One way to “fix” a poor performing plan is to use an index hint. While we normally have no control over how SQL Server retrieves the data we requested, an index hint forces the query optimizer to use the index specified in the hint to retrieve the data (hence, it’s really more of a “command” than a “hint”).
Sometimes when I feel like I’m losing control I like using an index hint to show SQL Server who’s boss. I occasionally will also use index hints when debugging poor performing queries because it allows me to confirm whether using an alternate index would improve performance without having to overhaul my code or change any other settings.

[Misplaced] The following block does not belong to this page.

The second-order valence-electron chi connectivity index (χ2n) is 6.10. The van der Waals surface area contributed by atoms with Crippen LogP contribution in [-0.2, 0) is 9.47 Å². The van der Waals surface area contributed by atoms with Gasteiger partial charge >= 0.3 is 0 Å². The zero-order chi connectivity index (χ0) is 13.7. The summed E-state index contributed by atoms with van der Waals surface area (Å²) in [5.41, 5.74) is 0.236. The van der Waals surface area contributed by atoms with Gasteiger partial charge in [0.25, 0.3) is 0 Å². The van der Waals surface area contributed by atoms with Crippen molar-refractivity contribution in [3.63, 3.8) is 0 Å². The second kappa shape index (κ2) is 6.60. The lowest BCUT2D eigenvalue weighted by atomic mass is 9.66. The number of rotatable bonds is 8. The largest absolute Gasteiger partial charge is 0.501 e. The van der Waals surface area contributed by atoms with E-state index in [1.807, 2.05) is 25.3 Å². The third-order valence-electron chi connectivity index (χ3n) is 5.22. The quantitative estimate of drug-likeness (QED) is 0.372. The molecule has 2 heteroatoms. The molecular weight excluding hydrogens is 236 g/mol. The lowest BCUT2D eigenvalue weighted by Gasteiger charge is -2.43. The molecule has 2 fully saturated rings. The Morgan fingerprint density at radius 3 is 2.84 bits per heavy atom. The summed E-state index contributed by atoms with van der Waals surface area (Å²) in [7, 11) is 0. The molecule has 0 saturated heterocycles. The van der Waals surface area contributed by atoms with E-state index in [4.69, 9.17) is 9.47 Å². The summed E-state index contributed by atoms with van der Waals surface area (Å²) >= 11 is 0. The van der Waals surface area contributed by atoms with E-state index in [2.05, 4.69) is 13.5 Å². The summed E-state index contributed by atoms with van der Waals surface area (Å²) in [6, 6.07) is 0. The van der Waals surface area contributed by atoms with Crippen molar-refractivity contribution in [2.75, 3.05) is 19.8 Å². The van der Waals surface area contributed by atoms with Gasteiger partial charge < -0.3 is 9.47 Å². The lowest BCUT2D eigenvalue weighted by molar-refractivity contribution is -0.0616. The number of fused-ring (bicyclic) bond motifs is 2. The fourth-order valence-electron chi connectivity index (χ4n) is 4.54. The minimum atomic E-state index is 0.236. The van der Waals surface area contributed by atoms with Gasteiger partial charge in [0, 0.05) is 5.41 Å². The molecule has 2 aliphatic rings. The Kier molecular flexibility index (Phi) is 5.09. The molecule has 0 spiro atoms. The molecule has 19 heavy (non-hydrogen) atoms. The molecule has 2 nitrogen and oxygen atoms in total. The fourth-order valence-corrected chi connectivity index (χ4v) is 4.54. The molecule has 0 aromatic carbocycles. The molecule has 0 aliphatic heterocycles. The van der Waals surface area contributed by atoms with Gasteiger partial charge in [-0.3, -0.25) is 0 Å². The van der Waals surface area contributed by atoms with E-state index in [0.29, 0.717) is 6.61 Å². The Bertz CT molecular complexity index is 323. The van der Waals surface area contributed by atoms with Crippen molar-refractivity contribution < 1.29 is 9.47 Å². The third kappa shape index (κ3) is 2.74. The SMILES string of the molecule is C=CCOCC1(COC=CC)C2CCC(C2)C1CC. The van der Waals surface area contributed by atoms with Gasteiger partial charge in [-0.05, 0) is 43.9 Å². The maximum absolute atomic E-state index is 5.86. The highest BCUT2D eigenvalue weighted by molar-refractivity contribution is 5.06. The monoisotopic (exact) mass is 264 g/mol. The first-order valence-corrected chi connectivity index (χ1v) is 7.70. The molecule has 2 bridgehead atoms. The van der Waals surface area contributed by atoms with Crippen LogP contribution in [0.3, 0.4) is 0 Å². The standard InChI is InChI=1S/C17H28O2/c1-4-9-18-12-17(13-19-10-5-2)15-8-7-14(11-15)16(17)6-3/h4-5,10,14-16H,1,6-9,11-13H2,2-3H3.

About the only place I consistently use index hints is with filtered indexes, where the combination of parameter sniffing and inexactitude in filters will convince the optimizer that the filtered index isn’t helpful when it really is.